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Relay Selection for MIMO and Massive MIMO Two-Way Relay Networks

  • Author / Creator
    Silva, Jayamuni Mario Shashindra S.
  • Relay selection strategies help to improve spectral and energy efficiencies, to enhance transmission robustness, or to reduce latency in multi-relay cooperative wireless networks. Two novel relay selection strategies are proposed and analysed here for 1. Multiple-input multiple-output (MIMO) 2. Massive MIMO, amplify-and-forward (AF) two-way relay networks (TWRNs). Specifically, they are designed to minimize the overall outage probability or maximize the achievable sum rate. Interestingly, the first strategy amounts to maximizing the minimum of the eigenvalues of the Wishart matrices of the channels from the selected relay to the two user nodes. Counter-intuitively, the latter strategy amounts to maximizing the minimum of the determinant of the same Wishart matrices. The performance of these two strategies is investigated by deriving lower/upper bounds of the overall outage probability and the average sum rate approximations in closed-form. Further, the asymptotic high SNR approximations of the outage probability are derived, and thereby, the achievable diversity-multiplexing trade-off is quantified. Our analysis shows that the transmit power at user nodes can be scaled down proportional to their number of antennas and thus the use of a large scale antennas systems results in significant power savings. Further use of large number of antennas makes relay selection process simple and deterministic. Our results reveal that relay selection indeed significantly increases the sum rate and decreases the outage probability of wireless systems and will be useful for the wireless systems.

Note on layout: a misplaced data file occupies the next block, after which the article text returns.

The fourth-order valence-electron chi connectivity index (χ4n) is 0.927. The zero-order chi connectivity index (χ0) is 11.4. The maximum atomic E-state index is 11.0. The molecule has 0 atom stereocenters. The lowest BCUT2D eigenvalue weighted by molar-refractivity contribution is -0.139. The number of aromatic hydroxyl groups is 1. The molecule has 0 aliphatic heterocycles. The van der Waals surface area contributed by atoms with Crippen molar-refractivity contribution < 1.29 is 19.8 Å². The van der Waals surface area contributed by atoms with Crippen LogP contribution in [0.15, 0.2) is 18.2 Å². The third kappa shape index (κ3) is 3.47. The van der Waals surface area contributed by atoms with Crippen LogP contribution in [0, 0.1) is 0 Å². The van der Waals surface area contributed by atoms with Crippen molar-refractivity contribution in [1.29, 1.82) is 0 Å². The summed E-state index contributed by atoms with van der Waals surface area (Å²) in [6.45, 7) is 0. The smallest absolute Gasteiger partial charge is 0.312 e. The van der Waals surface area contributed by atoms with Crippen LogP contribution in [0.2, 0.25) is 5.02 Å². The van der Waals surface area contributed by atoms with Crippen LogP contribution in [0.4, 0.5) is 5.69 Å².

• Subjects / Keywords
  • Graduation date
    2015-11
  • Type of Item
    Thesis
  • Degree
    Master of Science
  • DOI
    https://doi.org/10.7939/R3SJ1B020
  • License
    This thesis is made available by the University of Alberta Libraries with permission of the copyright owner solely for non-commercial purposes. This thesis, or any portion thereof, may not otherwise be copied or reproduced without the written consent of the copyright owner, except to the extent permitted by Canadian copyright law.
  • Language
    English
  • Institution
    University of Alberta
  • Degree level
    Master's
  • Department
    • Department of Electrical and Computer Engineering
  • Specialization
    • Communications
  • Supervisor / co-supervisor and their department(s)
    • Tellambura, Chintha (ECE)
    • Ardakani, Masoud (ECE)
  • Examining committee members and their departments
    • Liang, Hao (ECE)
    • Ardakani, Masoud (ECE)
    • Jiang, Hai (ECE)
    • Tellambura, Chintha (ECE)